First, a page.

The Coronavirus pandemic has had the ground shifting beneath us on a daily basis. Life isn’t as it should be. It’s often a confusing and lonely time for kids and their families. And one of the most challenging obstacles for kids (and their families) is the absence of play
We’ve often heard that play is the work of children. It is, in fact, a complex occupation that requires practice in collaboration, negotiation, empathy, communication, literary allusion, and abstract thinking.
It is in play that kids learn best to be kind to others. In play they learn to recognize another person’s pain and to identify with their feelings. And what could be more essential, in the midst of a pandemic than for kids to understand that kindness matters? That caring matters. That generosity matters. That trust matters. That empathy matters. So let’s give kids what really matters: time for play.
There are so many variations in the way this year may unfold, we could not hope to address every single situation. Instead, we aimed to look across the bigger branches of opening plans and within that, imagine how we could hold tight to the fundamental aspects of children's play.
A Note About Materials: Health and safety guidelines also differ across districts and states, and so we only offer a few general guidelines about materials usage. Some ideas that you might find helpful are:
Social distancing (is that an oxymoron?) will be required as kids return to school. But while all of us will need to maintain physical distance with each other, it’s more important than ever to provide opportunities for social and emotional connections.
Kids will best forge those connections through play. Play, fantasy and storytelling are the abstract thinking of children. Kids’ play helps them to make connections, empathize, focus on common problems and navigate their fears.
As kids use play to make sense of their world, they also engage in wider social cultures by enacting a myriad of roles and identities. Through play they access, navigate, understand, and interpret various aspects of culture within their worlds. The deepest, most profound understanding of each other and the world around them happens through play. Play provides fertile ground for the growth of cognitive, narrative, and social and emotional connectivity.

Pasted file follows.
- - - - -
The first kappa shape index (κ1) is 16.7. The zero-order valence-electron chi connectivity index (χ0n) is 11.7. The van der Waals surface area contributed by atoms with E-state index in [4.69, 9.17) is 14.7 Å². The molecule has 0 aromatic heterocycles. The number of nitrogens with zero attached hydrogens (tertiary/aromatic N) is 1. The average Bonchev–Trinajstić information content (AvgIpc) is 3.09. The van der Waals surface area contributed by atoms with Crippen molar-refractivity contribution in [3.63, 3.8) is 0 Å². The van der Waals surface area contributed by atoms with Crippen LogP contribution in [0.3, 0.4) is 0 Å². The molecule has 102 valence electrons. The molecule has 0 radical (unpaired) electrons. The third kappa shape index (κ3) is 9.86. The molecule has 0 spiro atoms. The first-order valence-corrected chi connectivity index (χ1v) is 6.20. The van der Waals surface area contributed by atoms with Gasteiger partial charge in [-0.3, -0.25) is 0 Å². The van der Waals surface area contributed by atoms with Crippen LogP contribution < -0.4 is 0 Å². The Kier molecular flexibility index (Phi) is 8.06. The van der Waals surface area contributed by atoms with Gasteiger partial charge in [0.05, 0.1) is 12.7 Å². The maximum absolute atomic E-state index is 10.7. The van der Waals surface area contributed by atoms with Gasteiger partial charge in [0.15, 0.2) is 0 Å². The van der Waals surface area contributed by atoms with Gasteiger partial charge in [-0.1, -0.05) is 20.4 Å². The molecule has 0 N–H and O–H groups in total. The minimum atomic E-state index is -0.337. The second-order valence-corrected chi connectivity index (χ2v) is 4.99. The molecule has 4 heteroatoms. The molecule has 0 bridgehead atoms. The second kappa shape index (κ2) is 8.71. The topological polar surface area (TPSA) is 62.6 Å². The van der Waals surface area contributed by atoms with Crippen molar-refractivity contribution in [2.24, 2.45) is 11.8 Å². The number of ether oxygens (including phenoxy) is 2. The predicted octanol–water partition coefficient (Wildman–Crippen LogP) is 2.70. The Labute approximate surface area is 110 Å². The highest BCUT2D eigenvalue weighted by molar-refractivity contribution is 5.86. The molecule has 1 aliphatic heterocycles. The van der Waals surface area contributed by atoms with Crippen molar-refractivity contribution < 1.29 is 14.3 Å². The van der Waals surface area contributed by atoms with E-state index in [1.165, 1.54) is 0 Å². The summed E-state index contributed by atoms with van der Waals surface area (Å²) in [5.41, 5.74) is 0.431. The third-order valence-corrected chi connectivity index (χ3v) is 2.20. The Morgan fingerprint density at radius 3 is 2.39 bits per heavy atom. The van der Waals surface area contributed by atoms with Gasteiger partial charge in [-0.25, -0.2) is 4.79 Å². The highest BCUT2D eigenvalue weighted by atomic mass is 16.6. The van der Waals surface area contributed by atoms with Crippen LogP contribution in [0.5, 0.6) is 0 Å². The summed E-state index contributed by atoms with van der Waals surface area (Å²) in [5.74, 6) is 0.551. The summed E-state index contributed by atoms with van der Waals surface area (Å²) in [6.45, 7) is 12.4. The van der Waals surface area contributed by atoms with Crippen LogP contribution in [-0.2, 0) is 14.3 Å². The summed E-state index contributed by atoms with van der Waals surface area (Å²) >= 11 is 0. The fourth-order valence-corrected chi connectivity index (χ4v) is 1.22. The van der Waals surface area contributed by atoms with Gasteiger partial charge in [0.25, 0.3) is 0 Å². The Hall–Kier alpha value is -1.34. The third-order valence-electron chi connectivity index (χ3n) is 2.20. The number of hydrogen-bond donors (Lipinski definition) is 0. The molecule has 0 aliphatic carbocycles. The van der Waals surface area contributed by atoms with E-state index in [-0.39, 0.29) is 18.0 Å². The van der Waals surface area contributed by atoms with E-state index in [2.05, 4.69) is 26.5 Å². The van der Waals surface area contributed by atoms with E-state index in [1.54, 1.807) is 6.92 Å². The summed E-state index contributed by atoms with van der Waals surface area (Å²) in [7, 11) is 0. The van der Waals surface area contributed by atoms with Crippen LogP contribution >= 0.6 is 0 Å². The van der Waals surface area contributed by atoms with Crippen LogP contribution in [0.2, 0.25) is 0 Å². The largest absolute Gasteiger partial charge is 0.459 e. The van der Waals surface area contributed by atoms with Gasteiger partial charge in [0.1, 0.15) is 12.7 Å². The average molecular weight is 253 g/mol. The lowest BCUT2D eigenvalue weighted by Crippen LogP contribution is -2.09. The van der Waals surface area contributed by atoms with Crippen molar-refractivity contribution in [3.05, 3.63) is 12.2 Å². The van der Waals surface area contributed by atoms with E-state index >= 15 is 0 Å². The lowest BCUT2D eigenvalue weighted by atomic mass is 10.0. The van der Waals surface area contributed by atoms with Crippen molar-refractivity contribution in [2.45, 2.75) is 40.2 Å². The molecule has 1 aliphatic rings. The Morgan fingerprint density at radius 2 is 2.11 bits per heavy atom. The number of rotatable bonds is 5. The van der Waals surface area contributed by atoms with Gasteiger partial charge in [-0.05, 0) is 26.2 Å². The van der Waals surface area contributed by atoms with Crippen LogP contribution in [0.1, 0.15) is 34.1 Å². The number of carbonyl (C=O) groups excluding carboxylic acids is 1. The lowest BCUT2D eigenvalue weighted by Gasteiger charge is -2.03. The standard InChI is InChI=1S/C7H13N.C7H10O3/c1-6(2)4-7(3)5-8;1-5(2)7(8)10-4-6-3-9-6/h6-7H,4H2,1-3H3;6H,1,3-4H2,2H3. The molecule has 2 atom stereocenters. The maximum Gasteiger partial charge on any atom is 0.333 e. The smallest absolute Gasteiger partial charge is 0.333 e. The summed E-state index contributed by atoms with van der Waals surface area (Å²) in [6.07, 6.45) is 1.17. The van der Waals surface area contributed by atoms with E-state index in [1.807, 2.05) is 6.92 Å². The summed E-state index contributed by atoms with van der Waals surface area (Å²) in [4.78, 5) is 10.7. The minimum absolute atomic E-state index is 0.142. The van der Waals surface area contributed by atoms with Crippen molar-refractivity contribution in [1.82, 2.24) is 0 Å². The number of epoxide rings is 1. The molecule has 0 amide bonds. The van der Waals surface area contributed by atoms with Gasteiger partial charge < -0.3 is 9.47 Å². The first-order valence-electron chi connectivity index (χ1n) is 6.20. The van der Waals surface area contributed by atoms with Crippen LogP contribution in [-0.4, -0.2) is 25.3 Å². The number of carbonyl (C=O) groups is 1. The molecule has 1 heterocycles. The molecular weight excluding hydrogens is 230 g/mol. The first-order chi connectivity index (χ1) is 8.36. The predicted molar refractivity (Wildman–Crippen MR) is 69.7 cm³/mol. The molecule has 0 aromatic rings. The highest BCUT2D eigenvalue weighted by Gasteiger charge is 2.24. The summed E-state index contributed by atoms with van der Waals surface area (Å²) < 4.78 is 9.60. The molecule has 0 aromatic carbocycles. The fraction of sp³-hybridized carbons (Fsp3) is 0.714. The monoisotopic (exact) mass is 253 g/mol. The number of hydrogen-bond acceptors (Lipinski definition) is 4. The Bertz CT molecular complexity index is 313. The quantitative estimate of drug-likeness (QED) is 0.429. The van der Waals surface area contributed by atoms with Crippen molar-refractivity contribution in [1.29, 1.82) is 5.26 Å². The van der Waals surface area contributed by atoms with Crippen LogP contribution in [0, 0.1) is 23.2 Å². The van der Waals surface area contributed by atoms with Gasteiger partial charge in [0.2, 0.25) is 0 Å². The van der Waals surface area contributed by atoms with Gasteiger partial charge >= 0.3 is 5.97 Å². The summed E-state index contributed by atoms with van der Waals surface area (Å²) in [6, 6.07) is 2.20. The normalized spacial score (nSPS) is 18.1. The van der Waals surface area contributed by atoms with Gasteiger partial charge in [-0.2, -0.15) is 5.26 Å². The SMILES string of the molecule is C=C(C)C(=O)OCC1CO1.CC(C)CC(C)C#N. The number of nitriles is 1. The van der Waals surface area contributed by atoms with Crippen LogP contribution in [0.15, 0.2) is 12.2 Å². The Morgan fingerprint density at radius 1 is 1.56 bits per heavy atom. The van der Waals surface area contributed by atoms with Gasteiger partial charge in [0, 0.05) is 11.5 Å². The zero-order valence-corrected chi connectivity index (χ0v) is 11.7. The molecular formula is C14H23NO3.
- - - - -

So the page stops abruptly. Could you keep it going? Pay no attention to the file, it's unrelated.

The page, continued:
In fact, play is so essential to optimal child development that it has been recognized by the United Nations High Commission for Human Rights as the right of every child.
The right of each and every child. Play.
• • •To learn more about Purposeful Play: A Teacher’s Guide to Igniting Deep and Joyful Learning Across the Dayvisit Heinemann.com.
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Kristine Mraz is coauthor—with Christine Hertz—of Kids First from Day One, which provides a practical blueprint for increasing the child-centeredness of your teaching practice. She and Christine previously teamed up for the bestselling A Mindset for Learning (coauthored with Christine Hertz), which provides practical and powerful strategies for cultivating optimism, flexibility, and empathy alongside traditional academic skills. Kristi has also coauthored—with Alison Porceli and Cheryl Tyler—Purposeful Play, the book that helps you make play a powerful part of your teaching. She and Marjorie Martinelli wroteSmarter Charts and Smarter Charts for Math, Science, and Social Studies to get the most out of this classroom staple. Their popular blog Chartchums keeps teachers in touch with ongoing and relevant classroom issues and ways to use charts as a support. Chartchums is also on Facebook and on Twitter @chartchums! Kristi is a recent transplant to southern California, where she will be writing and consulting until the classroom calls again. You can follow all of her adventures on Twitter @MrazKristine or on her blog, found at kristimraz.com.
Alison Porcelli is coauthor (with Kristi Mraz and Cheryl Tyler) of Purposeful Play. She also coauthored A Quick Guide to Boosting English Acquisition in Choice Time, with Cheryl. Alison is Vice Principal at PS 59 in Manhattan and worked for eight years as a senior staff developer at the Teachers College Reading and Writing Project at Columbia University, where she consulted nationally and internationally to bring exceptional literacy practices to schools. Before that, she was a kindergarten teacher. Alison's playground is in Bedford, NY where she resides with her husband, Tom, and son, Preston. You can find Alison on Twitter @AlisonPorcelli.
Cheryl Tyler is coauthor of Purposeful Play with Kristi Mraz and Alison Porceli. She has worked extensively in New York City schools as a kindergarten teacher, staff developer, consultant, and the principal of PS 277 in the South Bronx. She is currently the director of Reading Rescue at Teachers College Reading and Writing Project. Cheryl and Alison are coauthors of A Quick Guide to Boosting English Acquisition in Choice Time, K-2. You can find Cheryl on Twitter @cheryltyler11.